You came highly recommended by Lyle Linder. He said you were the best in your field and a dark horse of the industry. No doubt news of my death will inspire him to contact you. I trust his opinion and I'm sure he will tell you just how important my work was to this city. Now it has become your work. 

If somewhere on the other side of things, we meet again, I hope you can report back that you were successful.

All my best and all my hopes,

I closed the letter and lit a cigarette. The whole letter smacked of him and so I was slowly convinced it was the real deal. If only I know what the hell he was talking about.

Friday, July 30, 2010

King of the Empire State--Chapter 5

Chapter 5

I barely had time to finish my second cup of coffee and my thoughts on Fitz Roy Junior when the door swung open. Eva came charging in on a tear: "There's an uptight broad outside by the name of Francis Dillwood. Said she needs to see you. Won't say anything else.Real pleasant." She belted that at the top of her lungs then rolled her eyes.

"You got an Irish whisper, you know that?" I said.

"And a German fist. What's it to ya? Should I send her in?"

I lit a cigarette. "Yeah and try it nice this time."

"Ha!" She turned around and went back to her desk."You can go in, Sister Francis. Mr. Finch will see you."

In less than a heartbeat a middle aged woman in a simple gray dress came in clutching her over-sized purse. If I didn't know any better, I would've thought she was afraid Eva might rough her up for it. She was scowling even as she walked in. Her hair was a fiery red, and to make matters worse it was pulled up into a tight schoolmarm bun. Everything about her read Christian missionary.

"Honestly, that woman is a brute, Mr. Finch." 

I stood up and shook her hand. "Please, Miss. Dillwood, take a seat and don't mind Eva, she just had her little heart torn to pieces by my last client."  

She sat. "How anyone could even think of loving that girl is beyond me."

"She has a couple of fine qualities."

"Such as?" She was still clutching her purse.

"She's good in a fight." I smiled hoping she might return the gesture. She didn't. "What can I do for you today?"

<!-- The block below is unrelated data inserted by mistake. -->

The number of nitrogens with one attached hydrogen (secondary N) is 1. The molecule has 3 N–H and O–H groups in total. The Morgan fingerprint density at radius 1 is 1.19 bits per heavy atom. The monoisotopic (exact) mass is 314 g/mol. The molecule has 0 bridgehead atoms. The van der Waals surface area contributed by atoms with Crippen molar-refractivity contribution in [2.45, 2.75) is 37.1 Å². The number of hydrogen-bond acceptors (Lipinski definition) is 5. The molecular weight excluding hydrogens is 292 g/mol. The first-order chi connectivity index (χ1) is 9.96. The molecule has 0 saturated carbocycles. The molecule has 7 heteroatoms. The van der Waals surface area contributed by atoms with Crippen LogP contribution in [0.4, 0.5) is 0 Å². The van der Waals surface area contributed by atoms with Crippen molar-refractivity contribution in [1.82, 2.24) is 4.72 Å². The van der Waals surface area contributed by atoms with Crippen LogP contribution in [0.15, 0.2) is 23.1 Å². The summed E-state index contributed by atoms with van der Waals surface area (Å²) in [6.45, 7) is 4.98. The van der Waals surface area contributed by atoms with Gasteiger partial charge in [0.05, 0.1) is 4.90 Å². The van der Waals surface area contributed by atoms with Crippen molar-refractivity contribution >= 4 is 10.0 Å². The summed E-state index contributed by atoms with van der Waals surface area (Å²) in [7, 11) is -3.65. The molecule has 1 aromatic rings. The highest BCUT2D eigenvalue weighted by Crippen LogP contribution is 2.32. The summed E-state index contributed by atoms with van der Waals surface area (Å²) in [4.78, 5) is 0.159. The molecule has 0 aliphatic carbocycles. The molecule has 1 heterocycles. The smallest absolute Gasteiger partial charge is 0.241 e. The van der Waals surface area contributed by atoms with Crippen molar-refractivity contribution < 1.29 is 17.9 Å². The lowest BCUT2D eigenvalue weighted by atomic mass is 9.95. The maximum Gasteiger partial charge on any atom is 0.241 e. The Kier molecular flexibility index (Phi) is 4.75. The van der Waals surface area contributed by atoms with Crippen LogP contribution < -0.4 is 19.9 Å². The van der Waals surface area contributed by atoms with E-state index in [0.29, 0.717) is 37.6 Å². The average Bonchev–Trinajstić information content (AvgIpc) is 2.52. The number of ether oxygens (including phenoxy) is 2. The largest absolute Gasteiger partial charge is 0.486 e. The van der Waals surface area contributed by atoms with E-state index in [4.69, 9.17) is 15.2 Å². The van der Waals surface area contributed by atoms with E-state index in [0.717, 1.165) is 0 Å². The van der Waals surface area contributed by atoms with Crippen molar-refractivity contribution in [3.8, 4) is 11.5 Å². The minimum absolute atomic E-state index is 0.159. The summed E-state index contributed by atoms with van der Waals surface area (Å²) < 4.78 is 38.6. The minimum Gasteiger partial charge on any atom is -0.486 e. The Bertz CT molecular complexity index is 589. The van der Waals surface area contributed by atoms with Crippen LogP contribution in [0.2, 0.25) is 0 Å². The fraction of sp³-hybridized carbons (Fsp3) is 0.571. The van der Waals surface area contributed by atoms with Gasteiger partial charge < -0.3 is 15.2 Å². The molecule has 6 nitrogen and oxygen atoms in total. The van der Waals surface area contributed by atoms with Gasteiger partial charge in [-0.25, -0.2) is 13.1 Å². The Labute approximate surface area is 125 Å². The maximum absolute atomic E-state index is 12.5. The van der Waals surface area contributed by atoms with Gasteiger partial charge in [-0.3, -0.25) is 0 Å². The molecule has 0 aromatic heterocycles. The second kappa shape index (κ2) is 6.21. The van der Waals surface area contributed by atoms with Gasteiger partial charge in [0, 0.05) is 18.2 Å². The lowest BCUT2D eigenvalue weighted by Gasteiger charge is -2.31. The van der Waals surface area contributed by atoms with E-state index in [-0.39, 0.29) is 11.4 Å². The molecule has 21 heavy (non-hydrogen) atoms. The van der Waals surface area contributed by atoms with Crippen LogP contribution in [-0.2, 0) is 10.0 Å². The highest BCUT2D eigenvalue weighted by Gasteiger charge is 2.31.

"Mr. Finch, I'll be plain with you." She didn't have to work hard at that. "I'm Franny. The one who sent you that key early this morning."

"Well so you are." She looked as far from a Franny as a Randy did to a Randolph.

"You've never met me, but I am," she cleared her throat correcting herself, "I was Mr. Fitz Roy's secretary. He told me just last week that if anything were to happen to him, I would have to deliver that key safely to you in the utmost of secrecy."

"It's a shame you delivered it to the one woman who would broadcast it all over the damn town."

"I assume you're referring to that brute of a land lady who intercepted my brother."

"What can I say, I associate with rough women." I smiled again hoping to get to her. No dice. I pulled out my pack of cigarettes, "I've been rude. Cigarette? Coffee?"
She winced at the thought of either. "No. Thank you."

"So you mind telling me what the key is to?"

She frowned. "I figured you would know."

I smiled. "Well damn, I figured you would know." I actually didn't figure she would know, but I thought it was worth a shot. "And why the secret delivery?"

"Mr. Fitz Roy was under the impression that whoever would attempt to take his life would do so for the key which, was always on his person. I had to disguise its delivery. I asked my brother to bring it to your boarding house so I wouldn't be associated with the contents, and in case it was intercepted, which it was, I wanted it to look like a love trifle."

"A love trifle?" This whole thing was starting to stink like moldy chestnuts to me.